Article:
Certification for sustainable hotels a “mess”

by: Felicity Cousins | March 16, 2023

This area is complex, and the market is flooded… we look at how to navigate the sustainable certification market and what is worth a stamp of approval…

There are more than 200 companies worldwide offering sustainable accreditation and certification processes to hotels and hospitality groups. That’s a lot to choose from, and the quality and offerings vary widely from self assessment which is submitted to receive a stamp of approval, to in-depth audits and regular “health checks” to make sure the sustainability targets set are being met. It’s a headache for hotels and it’s a headache for guests looking for more sustainable stays.

Last year Booking.com released its 2022 Sustainability Report with insight from more than 30,000 travellers from 32 countries. The research highlighted that for many people the impact of their trip on the environment does feature highly on their considerations when booking. 57 per cent of travellers from the UK wanted to travel more sustainably in the next year, which is a 27 per cent increase on last year’s response. 71 per cent of travellers said that sustainable travel is important to them, and almost half of all respondents (42 per cent) cited that recent news about climate change has influenced them to make more sustainable travel choices. 

This demand for more sustainable stays is unlikely to go away but the amount of different certifications for hotels makes it confusing for everyone.

Randy Durband, CEO of the Global Sustainable Tourism Council says: “GMs of hotels all over the world are confused – the big players [in accreditation] – who are the big players? There are too many of them to be big. They are all suffering from lack of scale.”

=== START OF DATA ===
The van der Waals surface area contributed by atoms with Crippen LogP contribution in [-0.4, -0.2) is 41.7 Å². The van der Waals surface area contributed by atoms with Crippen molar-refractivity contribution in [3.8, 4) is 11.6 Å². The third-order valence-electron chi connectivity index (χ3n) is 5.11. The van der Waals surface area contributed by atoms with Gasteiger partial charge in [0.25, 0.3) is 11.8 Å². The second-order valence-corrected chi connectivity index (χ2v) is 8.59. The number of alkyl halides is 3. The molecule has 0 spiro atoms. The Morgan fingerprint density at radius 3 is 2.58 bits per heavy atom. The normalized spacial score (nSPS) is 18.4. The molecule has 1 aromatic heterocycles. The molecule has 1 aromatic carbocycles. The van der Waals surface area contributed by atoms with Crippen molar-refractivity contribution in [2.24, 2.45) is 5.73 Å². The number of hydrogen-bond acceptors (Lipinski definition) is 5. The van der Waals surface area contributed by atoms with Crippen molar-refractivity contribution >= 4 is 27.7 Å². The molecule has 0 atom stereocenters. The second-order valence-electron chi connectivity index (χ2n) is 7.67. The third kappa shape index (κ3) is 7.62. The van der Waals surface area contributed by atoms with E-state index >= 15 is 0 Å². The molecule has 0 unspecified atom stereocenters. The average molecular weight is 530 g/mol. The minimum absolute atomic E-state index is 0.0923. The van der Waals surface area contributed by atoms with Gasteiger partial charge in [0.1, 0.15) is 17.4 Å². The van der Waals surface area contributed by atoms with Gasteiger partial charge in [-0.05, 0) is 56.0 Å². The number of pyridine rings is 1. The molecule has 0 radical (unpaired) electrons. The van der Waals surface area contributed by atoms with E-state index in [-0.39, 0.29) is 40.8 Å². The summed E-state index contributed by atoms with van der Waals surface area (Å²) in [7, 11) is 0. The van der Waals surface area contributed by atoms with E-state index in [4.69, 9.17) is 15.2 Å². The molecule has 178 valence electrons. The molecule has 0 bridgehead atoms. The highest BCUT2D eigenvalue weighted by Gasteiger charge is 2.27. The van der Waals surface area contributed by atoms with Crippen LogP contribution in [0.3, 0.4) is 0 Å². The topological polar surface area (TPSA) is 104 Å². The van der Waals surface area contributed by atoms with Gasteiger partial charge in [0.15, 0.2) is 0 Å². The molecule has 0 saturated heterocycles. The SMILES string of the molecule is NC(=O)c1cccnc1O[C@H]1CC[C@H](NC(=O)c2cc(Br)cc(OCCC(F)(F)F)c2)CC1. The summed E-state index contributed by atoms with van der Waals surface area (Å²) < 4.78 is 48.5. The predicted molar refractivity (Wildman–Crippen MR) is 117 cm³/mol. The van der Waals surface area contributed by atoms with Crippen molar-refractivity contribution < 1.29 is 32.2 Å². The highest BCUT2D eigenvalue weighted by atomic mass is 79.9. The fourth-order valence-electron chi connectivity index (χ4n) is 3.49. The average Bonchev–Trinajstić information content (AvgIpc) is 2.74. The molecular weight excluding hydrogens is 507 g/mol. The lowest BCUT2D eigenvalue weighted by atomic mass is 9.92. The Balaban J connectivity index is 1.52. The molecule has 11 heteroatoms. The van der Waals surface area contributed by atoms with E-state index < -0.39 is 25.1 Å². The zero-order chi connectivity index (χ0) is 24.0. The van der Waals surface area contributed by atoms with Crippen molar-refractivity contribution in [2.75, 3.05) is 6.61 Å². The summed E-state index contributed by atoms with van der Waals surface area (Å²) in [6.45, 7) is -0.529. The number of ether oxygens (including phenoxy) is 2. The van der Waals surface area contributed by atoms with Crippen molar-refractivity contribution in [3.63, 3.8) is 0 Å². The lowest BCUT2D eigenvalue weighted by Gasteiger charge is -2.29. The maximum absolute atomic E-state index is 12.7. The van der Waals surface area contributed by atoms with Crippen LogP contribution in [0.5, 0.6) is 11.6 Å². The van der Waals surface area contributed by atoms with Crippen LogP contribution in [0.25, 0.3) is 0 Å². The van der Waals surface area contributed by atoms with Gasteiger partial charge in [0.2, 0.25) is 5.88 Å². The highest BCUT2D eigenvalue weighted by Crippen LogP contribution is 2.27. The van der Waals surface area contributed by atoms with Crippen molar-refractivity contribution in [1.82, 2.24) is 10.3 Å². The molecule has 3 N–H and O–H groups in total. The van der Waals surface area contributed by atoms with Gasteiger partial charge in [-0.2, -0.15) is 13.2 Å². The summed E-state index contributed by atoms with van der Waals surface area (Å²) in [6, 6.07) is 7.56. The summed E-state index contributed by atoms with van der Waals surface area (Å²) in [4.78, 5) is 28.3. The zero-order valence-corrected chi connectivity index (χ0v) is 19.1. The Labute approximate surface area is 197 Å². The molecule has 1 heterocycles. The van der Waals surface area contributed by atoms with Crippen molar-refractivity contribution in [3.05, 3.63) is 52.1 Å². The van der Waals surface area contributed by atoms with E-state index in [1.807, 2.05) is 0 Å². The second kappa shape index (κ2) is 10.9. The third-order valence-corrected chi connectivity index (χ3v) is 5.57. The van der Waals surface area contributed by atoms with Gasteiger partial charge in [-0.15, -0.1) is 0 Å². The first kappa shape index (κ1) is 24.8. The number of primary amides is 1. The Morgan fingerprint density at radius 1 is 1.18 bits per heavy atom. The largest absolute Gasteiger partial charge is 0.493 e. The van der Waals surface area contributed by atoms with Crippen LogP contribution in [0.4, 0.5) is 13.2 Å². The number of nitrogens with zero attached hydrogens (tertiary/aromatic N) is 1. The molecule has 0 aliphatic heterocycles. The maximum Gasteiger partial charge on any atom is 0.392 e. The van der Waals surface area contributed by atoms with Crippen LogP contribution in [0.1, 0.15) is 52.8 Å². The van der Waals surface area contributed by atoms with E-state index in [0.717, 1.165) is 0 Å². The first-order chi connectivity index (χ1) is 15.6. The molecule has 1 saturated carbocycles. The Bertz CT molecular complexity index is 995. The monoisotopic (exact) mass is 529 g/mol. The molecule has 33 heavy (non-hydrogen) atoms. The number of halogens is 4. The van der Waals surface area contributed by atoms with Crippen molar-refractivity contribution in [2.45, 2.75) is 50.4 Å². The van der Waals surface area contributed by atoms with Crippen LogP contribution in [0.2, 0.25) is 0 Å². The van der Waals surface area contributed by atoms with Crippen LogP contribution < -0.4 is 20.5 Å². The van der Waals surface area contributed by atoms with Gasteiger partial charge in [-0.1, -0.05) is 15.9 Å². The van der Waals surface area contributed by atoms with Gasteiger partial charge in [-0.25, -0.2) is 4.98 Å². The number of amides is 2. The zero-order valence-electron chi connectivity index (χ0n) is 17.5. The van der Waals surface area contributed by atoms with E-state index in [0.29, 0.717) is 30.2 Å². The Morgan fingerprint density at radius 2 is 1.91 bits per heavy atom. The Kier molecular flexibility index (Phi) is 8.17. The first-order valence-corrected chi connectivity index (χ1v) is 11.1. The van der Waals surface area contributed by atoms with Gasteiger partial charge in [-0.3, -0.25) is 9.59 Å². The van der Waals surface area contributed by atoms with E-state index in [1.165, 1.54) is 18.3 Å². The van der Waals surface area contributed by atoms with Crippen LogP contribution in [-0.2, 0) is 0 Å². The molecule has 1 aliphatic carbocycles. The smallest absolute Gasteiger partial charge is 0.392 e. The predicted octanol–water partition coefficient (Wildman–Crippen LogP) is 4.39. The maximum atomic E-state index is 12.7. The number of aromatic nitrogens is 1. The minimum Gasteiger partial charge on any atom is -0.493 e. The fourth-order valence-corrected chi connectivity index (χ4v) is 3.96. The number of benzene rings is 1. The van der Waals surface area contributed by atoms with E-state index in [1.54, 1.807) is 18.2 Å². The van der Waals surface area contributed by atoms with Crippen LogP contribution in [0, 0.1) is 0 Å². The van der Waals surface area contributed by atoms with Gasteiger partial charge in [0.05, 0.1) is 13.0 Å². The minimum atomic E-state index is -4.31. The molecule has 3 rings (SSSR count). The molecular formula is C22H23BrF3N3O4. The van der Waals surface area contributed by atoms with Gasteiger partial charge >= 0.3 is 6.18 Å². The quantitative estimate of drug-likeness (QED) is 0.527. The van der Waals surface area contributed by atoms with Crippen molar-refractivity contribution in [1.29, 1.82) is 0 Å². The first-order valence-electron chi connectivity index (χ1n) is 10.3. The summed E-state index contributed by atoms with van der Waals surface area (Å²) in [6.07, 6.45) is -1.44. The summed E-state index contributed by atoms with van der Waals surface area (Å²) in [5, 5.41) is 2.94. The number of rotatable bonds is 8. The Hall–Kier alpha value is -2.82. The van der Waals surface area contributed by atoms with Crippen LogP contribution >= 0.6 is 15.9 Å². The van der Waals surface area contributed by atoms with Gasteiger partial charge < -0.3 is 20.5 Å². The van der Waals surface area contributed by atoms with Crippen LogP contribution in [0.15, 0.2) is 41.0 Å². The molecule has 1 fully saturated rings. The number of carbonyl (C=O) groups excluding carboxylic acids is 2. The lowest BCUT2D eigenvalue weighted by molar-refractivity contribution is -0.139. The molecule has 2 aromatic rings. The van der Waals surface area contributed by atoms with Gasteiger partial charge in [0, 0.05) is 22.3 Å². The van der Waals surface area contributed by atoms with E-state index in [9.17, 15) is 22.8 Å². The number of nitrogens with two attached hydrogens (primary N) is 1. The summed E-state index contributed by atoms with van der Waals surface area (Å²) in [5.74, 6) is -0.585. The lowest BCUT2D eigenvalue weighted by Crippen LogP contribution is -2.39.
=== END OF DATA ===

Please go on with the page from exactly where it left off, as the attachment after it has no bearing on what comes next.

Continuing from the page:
In this flooded market, there is no alignment, which makes it very difficult for hotels and guests to make sense of the different types of certification.

Of course there are a few big names which use a third party and have been around for decades, think of LEED and BREEAM, and more recently B Corp has shown it’s worth as one to be contended with (there are hoops to jump through and companies have to prove they are improving on their targets).

But what other sector allows so many award bodies to give out their own awards after “coaching” a company? For some reason hospitality allows this to happen a lot of the time without a third party involved. Some accreditation companies charge a hotel or group of hotels to fill out forms in order to get a stamp of approval. It’s like paying for a driving instructor to stamp that you’ve passed the test, after a few lessons.

As Randy Durband, CEO of the Global Sustainable Tourism Council says: “If you are going to follow international norms, we need to clean up the mess – certification is defined by ISO 17021. It is a judgement – not coaching.”

The GSTC was created by the UN to be the certifiers of certifiers. So it sets the standards for tourism across the board. Something the Sustainable Hospitality Alliance also backs.

Claire Whitely head of environment, Sustainable Hospitality Alliance says: ‘The GSTC are the certifiers of certifiers – they set the standards for what a robust certification should be and they cover environmental and social – all of sustainability and make sure certification recognised by them lives up to it. If accommodation providers are looking, I’d recommend the GSTC.”

The Sustainable Hospitality Alliance, which represents over 40,000 hotels, equating to more than seven million rooms, helps hotels and accommodation providers with their sustainability goals and processes including offering the free toolkit with carbon and water measurements. The idea is the Alliance can guide a hotel or group on their sustainability journey.

The Alliance launched its Pathway to Net Positive Hospitality this month, which provides a practical framework to enable every hotel to work towards net positive impacts. It doesn’t matter what stage the hotel or group is at on the journey to net zero, the Alliance will be there, and it backs the idea of a more aligned certification process.

The sustainable certification process will be one to watch in the sector. But those who embrace alignment and collaboration, as well as globally recognised third party approved standards, will be the ones moving forward with giant positive steps.